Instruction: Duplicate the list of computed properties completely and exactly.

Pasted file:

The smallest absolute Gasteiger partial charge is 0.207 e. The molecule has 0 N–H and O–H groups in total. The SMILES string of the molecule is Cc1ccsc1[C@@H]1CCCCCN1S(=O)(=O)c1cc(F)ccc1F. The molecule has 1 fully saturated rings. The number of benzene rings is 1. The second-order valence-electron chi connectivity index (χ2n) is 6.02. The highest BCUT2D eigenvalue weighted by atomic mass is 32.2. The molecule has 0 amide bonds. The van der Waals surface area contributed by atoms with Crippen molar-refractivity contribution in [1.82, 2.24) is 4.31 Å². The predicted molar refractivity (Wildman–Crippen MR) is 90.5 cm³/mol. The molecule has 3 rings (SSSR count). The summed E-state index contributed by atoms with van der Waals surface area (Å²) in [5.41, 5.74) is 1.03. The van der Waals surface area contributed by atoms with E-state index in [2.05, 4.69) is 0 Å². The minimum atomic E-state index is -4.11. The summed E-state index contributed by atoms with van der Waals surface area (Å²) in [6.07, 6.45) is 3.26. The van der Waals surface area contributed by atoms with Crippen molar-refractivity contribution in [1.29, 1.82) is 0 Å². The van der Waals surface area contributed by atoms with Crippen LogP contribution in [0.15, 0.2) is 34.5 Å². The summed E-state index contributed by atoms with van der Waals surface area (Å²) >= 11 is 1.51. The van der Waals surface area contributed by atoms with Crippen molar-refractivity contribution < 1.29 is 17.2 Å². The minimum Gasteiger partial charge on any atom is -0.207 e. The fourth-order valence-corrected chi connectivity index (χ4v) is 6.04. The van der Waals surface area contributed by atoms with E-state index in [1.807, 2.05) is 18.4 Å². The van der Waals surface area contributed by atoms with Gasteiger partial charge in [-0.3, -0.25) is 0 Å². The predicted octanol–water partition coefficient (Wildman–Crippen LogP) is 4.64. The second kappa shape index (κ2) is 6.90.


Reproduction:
The smallest absolute Gasteiger partial charge is 0.207 e. The molecule has 0 N–H and O–H groups in total. The SMILES string of the molecule is Cc1ccsc1[C@@H]1CCCCCN1S(=O)(=O)c1cc(F)ccc1F. The molecule has 1 fully saturated rings. The number of benzene rings is 1. The second-order valence-electron chi connectivity index (χ2n) is 6.02. The highest BCUT2D eigenvalue weighted by atomic mass is 32.2. The molecule has 0 amide bonds. The van der Waals surface area contributed by atoms with Crippen molar-refractivity contribution in [1.82, 2.24) is 4.31 Å². The predicted molar refractivity (Wildman–Crippen MR) is 90.5 cm³/mol. The molecule has 3 rings (SSSR count). The summed E-state index contributed by atoms with van der Waals surface area (Å²) in [5.41, 5.74) is 1.03. The van der Waals surface area contributed by atoms with E-state index in [2.05, 4.69) is 0 Å². The minimum atomic E-state index is -4.11. The summed E-state index contributed by atoms with van der Waals surface area (Å²) in [6.07, 6.45) is 3.26. The van der Waals surface area contributed by atoms with Crippen molar-refractivity contribution in [1.29, 1.82) is 0 Å². The van der Waals surface area contributed by atoms with Crippen LogP contribution in [0.15, 0.2) is 34.5 Å². The summed E-state index contributed by atoms with van der Waals surface area (Å²) >= 11 is 1.51. The van der Waals surface area contributed by atoms with Crippen molar-refractivity contribution < 1.29 is 17.2 Å². The minimum Gasteiger partial charge on any atom is -0.207 e. The fourth-order valence-corrected chi connectivity index (χ4v) is 6.04. The van der Waals surface area contributed by atoms with E-state index in [1.807, 2.05) is 18.4 Å². The van der Waals surface area contributed by atoms with Gasteiger partial charge in [-0.3, -0.25) is 0 Å². The predicted octanol–water partition coefficient (Wildman–Crippen LogP) is 4.64. The second kappa shape index (κ2) is 6.90.